NEW YORK – A government witness pleaded not guilty Wednesday to charges that he lied during testimony in the criminal trial of Martha Stewart (search), the lifestyle trendsetter convicted of conspiracy.
In entering the plea, Larry Stewart, a U.S. Secret Service (search) laboratory director, denied committing perjury at the trial, where he testified as an expert witness about ink on a worksheet kept by Martha Stewart's stockbroker.
Lawyers for Martha Stewart have asked for a new trial, arguing that the verdict against their client was "corroded" by the Secret Service lab director's testimony.
Federal prosecutors have said charges against Larry Stewart, who appeared Wednesday wearing a charcoal suit with an American flag lapel pin, would not affect the convictions of Martha Stewart and her former broker Peter Bacanovic.
Larry Stewart, of Bethesda, Md., who is not related to Martha Stewart, faces two counts of perjury. The charges relate to testimony in February when Larry Stewart said he was involved in examinations of the worksheet. He actually was consulted only briefly and did not do the actual work, court documents said.
He is now due to stand trial on Sept. 20. His lawyer said Wednesday he would file a motion to have the venue moved to Washington, D.C. from New York.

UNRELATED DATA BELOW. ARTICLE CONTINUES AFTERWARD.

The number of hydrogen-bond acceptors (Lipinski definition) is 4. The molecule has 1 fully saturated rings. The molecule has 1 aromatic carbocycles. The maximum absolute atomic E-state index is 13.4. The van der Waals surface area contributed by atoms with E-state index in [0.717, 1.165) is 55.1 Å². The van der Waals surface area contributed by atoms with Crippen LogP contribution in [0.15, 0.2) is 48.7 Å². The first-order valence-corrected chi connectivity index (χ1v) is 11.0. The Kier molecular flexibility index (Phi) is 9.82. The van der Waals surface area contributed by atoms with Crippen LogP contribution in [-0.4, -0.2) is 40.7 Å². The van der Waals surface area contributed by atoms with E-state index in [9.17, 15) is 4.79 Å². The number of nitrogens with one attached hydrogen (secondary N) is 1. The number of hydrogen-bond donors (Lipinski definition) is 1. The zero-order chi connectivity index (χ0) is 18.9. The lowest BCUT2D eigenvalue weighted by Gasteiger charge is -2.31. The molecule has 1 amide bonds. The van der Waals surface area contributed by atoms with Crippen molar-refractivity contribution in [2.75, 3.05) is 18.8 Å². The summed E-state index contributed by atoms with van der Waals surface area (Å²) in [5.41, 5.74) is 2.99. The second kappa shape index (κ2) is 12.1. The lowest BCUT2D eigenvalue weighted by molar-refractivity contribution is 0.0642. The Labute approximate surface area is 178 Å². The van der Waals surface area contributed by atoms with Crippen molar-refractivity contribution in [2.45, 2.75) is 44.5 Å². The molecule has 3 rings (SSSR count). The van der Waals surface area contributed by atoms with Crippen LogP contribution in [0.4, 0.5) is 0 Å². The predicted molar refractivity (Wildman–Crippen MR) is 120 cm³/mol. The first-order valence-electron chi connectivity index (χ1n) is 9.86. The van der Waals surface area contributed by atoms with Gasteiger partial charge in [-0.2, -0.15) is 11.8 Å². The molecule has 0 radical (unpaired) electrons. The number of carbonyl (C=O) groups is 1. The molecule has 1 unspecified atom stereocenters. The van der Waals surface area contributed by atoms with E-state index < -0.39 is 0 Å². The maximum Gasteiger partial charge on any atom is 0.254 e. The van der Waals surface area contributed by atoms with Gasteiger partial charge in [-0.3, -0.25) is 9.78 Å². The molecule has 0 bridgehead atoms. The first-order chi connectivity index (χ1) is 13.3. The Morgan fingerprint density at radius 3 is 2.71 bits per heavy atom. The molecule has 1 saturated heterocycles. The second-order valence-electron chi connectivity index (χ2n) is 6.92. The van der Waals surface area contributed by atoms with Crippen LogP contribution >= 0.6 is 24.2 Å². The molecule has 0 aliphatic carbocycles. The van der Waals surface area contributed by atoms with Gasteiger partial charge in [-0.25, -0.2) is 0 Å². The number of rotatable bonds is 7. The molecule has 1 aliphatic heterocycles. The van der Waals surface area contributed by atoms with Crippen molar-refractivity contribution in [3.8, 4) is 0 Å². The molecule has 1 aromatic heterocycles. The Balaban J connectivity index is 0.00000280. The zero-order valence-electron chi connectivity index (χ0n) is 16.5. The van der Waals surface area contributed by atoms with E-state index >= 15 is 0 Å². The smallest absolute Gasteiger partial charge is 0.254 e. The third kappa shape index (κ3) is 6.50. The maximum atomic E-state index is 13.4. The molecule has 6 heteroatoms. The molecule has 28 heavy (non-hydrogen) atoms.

Martha Stewart, 62, who built a media empire on tips for gracious living, was found guilty in March of lying to investigators over a suspicious stock sale and is expected to face time in prison.
She is due to be sentenced next month. Her conviction for conspiracy, making false statements and obstruction was related to her suspicious sale of stock in biotech company ImClone Systems Inc. (IMCL) in December 2001.
Prosecutors said she was tipped off that ImClone's founder, Sam Waksal (search), was dumping his shares. The defense said there was a preexisting deal to sell her shares if the price fell to $60.
The broker's worksheet listed various securities positions held by Martha Stewart and had Bacanovic's handwritten notations, including one to sell ImClone "at 60."
But Martha Stewart's lawyers, in papers filed last week, demanded a new trial, saying "the government's election to call Larry Stewart as a witness and to present his testimony at trial produced error of constitutional dimension in several respects, requiring that the convictions be vacated and a new trial ordered."
U.S. District Judge Miriam Goldman Cedarbaum is due to decide at a later date whether to grand a new trial to Martha Stewart.